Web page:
Clinton County, N.Y., IT Gets Cybersecurity Grant Funding

Clinton County has earned grant funding to help improve its cybersecurity posture for the second year in a row, accepting $36,960 to upgrade the county's back-up software and provide additional training to IT staff.

by Cara Chapman, Press-Republican / October 15, 2019
Shutterstock/Michael Traitov

(TNS) — Clinton County, N.Y., has earned grant funding to help improve its cyber security posture for the second year in a row.

At its meeting Wednesday, the County Legislature Economic Development and Government Operations Committee approved a resolution authorizing the Information Technology Department to accept $36,960 to upgrade the county's back-up software and provide additional training to IT staff.

The program is provided by the State Department of Homeland Security and Emergency Services using funds provided by the federal government in response to the 2016 election, County Director of IT David Randall told committee members.

The full legislature passed the resolution during its regular meeting later that night.

Backup Software

Last year's funding through the program took care of a good number of efficiencies, Randall said.

This year, the department put together a grant proposal targeting its backup software, which does not necessarily provide replication off-site.

The county currently has a backup appliance at the Government Center which performs nightly backups.

"What we’re specifically looking to do with the new backup software is do a full replication from the Government Center over to (the Office of) Emergency Services," Randall said.

That way, if the county was for any reason unable to bring up a server at the Government Center for some reason, IT could eventually spin it up and have its data at OES.

Then, the rest of the county could connect to that server.

The committee's acting chairman, Chris Rosenquest (D-Area 9) asked Randall how long it would take to bring up its servers at OES.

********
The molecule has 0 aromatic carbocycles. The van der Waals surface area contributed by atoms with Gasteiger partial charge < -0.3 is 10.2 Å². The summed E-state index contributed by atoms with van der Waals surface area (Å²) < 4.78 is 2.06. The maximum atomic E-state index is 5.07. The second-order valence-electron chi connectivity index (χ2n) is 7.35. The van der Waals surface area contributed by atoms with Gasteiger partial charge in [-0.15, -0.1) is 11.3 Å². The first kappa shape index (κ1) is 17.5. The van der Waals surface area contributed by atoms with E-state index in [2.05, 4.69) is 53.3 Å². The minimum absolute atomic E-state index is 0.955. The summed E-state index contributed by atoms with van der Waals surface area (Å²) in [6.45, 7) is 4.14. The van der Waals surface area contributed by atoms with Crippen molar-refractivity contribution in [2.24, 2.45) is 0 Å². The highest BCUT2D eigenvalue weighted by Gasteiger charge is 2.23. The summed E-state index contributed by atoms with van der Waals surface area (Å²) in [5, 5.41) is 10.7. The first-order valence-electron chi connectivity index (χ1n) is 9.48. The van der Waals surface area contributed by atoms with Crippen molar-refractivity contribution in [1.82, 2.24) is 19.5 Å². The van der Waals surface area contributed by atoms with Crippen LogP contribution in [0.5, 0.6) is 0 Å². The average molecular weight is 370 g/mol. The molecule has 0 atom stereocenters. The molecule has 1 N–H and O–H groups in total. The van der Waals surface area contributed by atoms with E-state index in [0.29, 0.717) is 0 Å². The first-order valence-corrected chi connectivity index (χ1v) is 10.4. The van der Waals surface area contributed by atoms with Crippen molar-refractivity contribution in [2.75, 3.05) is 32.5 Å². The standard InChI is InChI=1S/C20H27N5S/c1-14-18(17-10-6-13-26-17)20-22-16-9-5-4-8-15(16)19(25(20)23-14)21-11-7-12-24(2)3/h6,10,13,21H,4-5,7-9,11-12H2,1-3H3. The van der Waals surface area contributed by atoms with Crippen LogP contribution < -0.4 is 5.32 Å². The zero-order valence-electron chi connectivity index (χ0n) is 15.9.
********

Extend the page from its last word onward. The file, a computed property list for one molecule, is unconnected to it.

Randall said the replication should happen about every 10 to 15 minutes and that they could bring up the server in OES within an hour.

PrimeLink Contract

The committee also approved a resolution awarding a request for proposals for wide area network (WAN) and dedicated internet access to PrimeLink Inc. in the amount of $6,531.21 per month for five years, plus $900 monthly to cover taxes, surcharges and usage fees.

PrimeLink — whose current contract with the county expires Dec. 31 — was one of five vendors to submit proposals in August, and came in with the lowest bid for both WAN and internet services at $7,476.90 per month for three years.

After the bids were opened, the county went back to PrimeLink to negotiate and reduce the cost.

The price is slightly higher than the previous contract, Randall said, primarily because of the increase in cost of connections between buildings brought by two additional security-related requirements the county requested.

"One was that the traffic would be more independent of PrimeLink’s own internal network than it is currently," he explained.

"In this case, they're going to be basically functionally providing dedicated hardware to their building for our internal network connections."

The county also wanted to be able to break up its network into specific segments.

"If my computer got a ransomware virus, it wasn’t necessarily going to affect the computer out in Mental Health, for instance," Randall said.

The county has it built into the contract that a separate internet line will kick in should PrimeLink have an outage.

"They sub-contract that out to Westelcom so we do have a fully redundant internet connection for this building and for the county, too."

WiFi Possible

Rosenquest asked if there were opportunities to provide free Wi-Fi in all of the county buildings, naming specifically the Government Center and Clinton County Mental Health and Addiction Services.

"It is absolutely doable," Randall said. "We are currently looking at hopefully replacing the majority of our access points throughout the county by the end of 2020."

On that new system, the IT department should be able to set up wireless access for guest users, he added.

"There’s two concerns: one would be bandwidth, ... two is what level of filtering we want to make sure that we apply to those connections."

©2019 the Press-Republican (Plattsburgh, N.Y.). Distributed by Tribune Content Agency, LLC.

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